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Finance and romance just don’t mix this Valentine’s Day

Pound sign in heart shaped card

What did your partner give you for Valentine’s Day – chocolates, roses, dinner in Paris, a 7p Asda Valentine’s card or copy of their credit file? Is it time for your love life and your finances to get a divorce?

New research from Equifax reveals that one in four people would ask their partner to share their credit report before taking on new joint finance.

It might seem unromantic, but this hard-headed approach is far preferable to getting left in financial trouble when your relationship sinks and your own credit record is damaged when your ex defaults on their debts.

If I were applying for joint credit, such as a mortgage, I’d definitely want to know about any financial skeletons in my partner’s closet. I might not want to see their actual credit report, but I’d definitely expect them to get a copy and share any problems with me. After all, once you have a joint account with someone, their credit behaviour impacts your own credit file for as long as the joint account exists.

Sharing your report with your Valentine’s

However, I’m actually starting to question whether I’d ever want to share all of my finances with that special someone. It’s perfectly possible for two people in love to split bills between them without pooling all their assets. I may fall head over heels in love, but it won’t lead me to hand over all of my cash in to a joint account.

A romantic dinner is one thing to share with your partner, a joint bank account is not. And if you’ve got a 50/50 chance of divorce somewhere down the line, you really don’t want your ex’s credit file hanging round your neck for years.

Of course, the way the mortgage market works means you may have no choice but to apply in joint names, with equal liability for the debt. In that case you need to know what you’re getting into before you sign the application form, so asking to see a credit file isn’t unromantic, it’s supremely pragmatic.

Maybe there’s an opening here for Asda to link up with a credit reference agency? It could develop a summary credit report to go with its oh-so-romantic 7p Valentine’s card (I’m not joking, this really does exist).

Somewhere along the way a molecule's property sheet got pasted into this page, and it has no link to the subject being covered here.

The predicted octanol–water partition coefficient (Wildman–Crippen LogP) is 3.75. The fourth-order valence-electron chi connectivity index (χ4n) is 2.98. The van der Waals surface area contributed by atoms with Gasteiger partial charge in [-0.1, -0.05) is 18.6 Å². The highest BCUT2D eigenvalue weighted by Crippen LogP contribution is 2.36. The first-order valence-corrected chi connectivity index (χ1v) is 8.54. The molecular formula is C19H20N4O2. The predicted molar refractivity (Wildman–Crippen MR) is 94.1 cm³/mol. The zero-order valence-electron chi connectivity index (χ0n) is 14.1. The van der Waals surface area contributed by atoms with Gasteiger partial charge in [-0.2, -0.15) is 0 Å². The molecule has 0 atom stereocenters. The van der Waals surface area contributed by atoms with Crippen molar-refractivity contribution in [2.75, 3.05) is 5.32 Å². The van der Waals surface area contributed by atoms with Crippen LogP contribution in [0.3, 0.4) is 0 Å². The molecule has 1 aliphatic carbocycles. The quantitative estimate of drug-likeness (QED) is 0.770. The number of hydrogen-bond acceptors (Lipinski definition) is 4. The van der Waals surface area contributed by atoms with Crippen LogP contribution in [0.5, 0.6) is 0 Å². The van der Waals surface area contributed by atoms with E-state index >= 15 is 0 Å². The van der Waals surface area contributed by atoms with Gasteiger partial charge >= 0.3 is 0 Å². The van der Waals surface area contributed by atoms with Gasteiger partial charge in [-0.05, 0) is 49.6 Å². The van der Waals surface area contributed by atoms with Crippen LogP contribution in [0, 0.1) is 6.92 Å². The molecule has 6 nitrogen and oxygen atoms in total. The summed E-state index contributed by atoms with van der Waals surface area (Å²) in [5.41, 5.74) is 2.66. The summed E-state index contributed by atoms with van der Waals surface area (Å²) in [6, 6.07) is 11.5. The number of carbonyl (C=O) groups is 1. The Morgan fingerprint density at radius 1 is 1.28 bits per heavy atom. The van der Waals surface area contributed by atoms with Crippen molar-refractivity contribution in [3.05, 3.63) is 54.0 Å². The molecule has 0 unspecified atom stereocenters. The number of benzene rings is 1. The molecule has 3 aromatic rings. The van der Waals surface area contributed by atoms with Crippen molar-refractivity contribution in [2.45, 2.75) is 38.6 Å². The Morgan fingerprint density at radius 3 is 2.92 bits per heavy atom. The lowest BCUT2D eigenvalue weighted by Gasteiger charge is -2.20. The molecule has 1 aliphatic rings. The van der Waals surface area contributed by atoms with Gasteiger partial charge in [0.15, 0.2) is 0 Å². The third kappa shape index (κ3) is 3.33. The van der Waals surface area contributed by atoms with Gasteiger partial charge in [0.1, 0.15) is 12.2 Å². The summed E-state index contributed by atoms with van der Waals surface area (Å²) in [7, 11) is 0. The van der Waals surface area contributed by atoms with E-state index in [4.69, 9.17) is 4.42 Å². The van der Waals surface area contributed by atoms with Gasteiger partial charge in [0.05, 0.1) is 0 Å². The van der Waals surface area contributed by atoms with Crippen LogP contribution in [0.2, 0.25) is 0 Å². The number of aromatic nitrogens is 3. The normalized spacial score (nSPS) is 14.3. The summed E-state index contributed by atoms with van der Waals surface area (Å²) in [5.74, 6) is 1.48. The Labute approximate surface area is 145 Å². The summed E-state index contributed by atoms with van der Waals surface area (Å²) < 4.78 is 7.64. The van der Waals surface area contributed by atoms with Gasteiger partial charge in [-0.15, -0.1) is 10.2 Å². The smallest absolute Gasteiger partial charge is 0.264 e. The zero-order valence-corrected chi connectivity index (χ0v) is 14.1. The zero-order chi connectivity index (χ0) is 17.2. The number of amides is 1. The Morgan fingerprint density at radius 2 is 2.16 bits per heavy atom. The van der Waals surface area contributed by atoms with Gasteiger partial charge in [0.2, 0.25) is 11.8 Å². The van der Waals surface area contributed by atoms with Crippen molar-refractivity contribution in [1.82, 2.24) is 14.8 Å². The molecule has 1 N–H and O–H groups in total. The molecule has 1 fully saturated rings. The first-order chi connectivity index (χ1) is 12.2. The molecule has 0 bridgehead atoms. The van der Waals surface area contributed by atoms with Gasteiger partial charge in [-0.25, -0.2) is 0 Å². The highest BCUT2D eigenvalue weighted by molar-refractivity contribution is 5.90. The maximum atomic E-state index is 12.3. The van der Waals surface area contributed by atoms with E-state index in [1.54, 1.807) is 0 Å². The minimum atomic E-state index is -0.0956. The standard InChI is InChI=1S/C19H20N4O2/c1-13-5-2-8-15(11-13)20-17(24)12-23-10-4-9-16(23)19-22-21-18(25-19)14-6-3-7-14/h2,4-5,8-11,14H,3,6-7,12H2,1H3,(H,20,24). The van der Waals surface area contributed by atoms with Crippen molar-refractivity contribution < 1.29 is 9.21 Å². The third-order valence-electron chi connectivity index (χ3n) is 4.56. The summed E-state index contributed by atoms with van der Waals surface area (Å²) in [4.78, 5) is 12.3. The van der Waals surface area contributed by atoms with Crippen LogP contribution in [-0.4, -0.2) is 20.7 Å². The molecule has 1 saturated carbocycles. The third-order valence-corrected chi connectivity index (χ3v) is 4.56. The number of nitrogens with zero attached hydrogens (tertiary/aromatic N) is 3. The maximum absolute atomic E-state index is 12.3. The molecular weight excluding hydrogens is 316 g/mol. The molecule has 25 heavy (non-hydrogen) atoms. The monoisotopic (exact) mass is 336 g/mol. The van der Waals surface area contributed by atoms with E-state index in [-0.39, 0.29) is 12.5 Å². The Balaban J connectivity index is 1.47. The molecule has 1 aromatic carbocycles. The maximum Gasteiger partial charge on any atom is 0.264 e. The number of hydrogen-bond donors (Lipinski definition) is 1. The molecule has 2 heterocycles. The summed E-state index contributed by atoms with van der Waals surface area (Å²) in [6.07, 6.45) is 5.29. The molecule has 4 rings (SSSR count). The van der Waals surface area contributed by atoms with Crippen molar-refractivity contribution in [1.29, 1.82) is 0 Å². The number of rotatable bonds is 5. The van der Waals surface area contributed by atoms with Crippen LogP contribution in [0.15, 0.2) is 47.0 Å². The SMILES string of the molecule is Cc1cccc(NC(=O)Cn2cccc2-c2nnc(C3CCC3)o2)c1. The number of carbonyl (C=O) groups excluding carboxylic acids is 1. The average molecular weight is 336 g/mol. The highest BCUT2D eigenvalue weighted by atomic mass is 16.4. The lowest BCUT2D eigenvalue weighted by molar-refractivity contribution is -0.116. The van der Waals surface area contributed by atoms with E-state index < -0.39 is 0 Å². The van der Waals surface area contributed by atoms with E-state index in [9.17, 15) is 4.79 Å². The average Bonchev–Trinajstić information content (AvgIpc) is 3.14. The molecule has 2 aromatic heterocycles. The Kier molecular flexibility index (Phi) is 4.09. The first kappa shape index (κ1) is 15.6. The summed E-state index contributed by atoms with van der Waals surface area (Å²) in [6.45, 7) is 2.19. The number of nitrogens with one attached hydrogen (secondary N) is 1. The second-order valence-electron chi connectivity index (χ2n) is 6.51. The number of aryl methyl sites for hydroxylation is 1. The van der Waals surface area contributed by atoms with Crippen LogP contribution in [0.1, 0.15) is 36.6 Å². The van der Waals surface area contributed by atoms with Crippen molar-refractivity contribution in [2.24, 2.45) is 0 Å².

In the meantime, I’ll be keeping all my finances in my own name only.


When my husband and I got together we did talk about financial things (maybe because both our farthers were accountants), including who owed what to who (or whom?). Before we moved in together (rented) I insisted we both get our statutory credit checks. (I think I wear the financial trousers.)

We did the same again before we applied for our mortgage. I was most put out to discover he had a perfect score and mine was only very good or good (the next level down). But then I did change my name after the wedding, which upset my credit rating for a while.

As for joint finances – we have a joint account for bills and food and living costs and put a set amount in each month, and have a set amount we save each month. But we have kept our own accounts and wages go into them, so what’s left is ours to do what we want, be it spend or top up the furniture fund!

I think if you’re planning to be in a long-term relationship with someone then you need to be able to talk about the serious stuff like money, wills and how brown you like your toast! 😉

Unromantic though it is, one of my biggest concerns about settling down with a partner would be my mortgage – I already have a mortgage in my name and have heard horror stories about people losing the homes they’ve worked for when they split up with a partner. This is something that few people think about at the start of a relationship (“Oh, he/she wouldn’t try to get a share of my house when we split up, he/she knows it’s mine”) but towards the end it can be a real problem, especially if you’ve been living together for years.

As far as credit records go, I don’t think I’d mind too much about my partner’s credit history – I’m very much like Martyn in that all my finances are my own, and will stay that way!